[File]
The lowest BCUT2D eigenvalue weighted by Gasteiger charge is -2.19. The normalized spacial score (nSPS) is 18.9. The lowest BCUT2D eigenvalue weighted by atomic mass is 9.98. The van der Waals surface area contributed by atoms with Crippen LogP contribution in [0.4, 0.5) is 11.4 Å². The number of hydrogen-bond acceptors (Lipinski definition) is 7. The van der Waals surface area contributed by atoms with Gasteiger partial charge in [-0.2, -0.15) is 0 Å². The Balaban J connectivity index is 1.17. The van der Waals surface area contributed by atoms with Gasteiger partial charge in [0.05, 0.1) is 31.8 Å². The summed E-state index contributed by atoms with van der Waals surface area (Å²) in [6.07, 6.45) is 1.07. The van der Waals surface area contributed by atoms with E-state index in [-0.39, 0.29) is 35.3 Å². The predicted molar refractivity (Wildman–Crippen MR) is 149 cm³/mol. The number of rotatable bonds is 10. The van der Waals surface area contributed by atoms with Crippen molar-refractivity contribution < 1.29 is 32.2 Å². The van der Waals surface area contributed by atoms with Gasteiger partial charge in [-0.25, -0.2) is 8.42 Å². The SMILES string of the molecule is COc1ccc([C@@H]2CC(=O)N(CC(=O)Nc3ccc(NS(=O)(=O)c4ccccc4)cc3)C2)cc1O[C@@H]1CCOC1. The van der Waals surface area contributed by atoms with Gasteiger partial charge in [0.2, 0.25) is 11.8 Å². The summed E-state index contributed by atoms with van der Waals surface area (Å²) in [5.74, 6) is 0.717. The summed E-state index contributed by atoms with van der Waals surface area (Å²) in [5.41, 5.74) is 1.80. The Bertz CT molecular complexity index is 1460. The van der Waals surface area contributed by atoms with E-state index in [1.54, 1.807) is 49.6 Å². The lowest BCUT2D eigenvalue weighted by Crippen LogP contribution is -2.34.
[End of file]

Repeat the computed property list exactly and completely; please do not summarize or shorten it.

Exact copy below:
The lowest BCUT2D eigenvalue weighted by Gasteiger charge is -2.19. The normalized spacial score (nSPS) is 18.9. The lowest BCUT2D eigenvalue weighted by atomic mass is 9.98. The van der Waals surface area contributed by atoms with Crippen LogP contribution in [0.4, 0.5) is 11.4 Å². The number of hydrogen-bond acceptors (Lipinski definition) is 7. The van der Waals surface area contributed by atoms with Gasteiger partial charge in [-0.2, -0.15) is 0 Å². The Balaban J connectivity index is 1.17. The van der Waals surface area contributed by atoms with Gasteiger partial charge in [0.05, 0.1) is 31.8 Å². The summed E-state index contributed by atoms with van der Waals surface area (Å²) in [6.07, 6.45) is 1.07. The van der Waals surface area contributed by atoms with E-state index in [-0.39, 0.29) is 35.3 Å². The predicted molar refractivity (Wildman–Crippen MR) is 149 cm³/mol. The number of rotatable bonds is 10. The van der Waals surface area contributed by atoms with Crippen molar-refractivity contribution < 1.29 is 32.2 Å². The van der Waals surface area contributed by atoms with Gasteiger partial charge in [-0.25, -0.2) is 8.42 Å². The SMILES string of the molecule is COc1ccc([C@@H]2CC(=O)N(CC(=O)Nc3ccc(NS(=O)(=O)c4ccccc4)cc3)C2)cc1O[C@@H]1CCOC1. The van der Waals surface area contributed by atoms with Gasteiger partial charge in [0.2, 0.25) is 11.8 Å². The summed E-state index contributed by atoms with van der Waals surface area (Å²) in [5.74, 6) is 0.717. The summed E-state index contributed by atoms with van der Waals surface area (Å²) in [5.41, 5.74) is 1.80. The Bertz CT molecular complexity index is 1460. The van der Waals surface area contributed by atoms with E-state index in [1.54, 1.807) is 49.6 Å². The lowest BCUT2D eigenvalue weighted by Crippen LogP contribution is -2.34.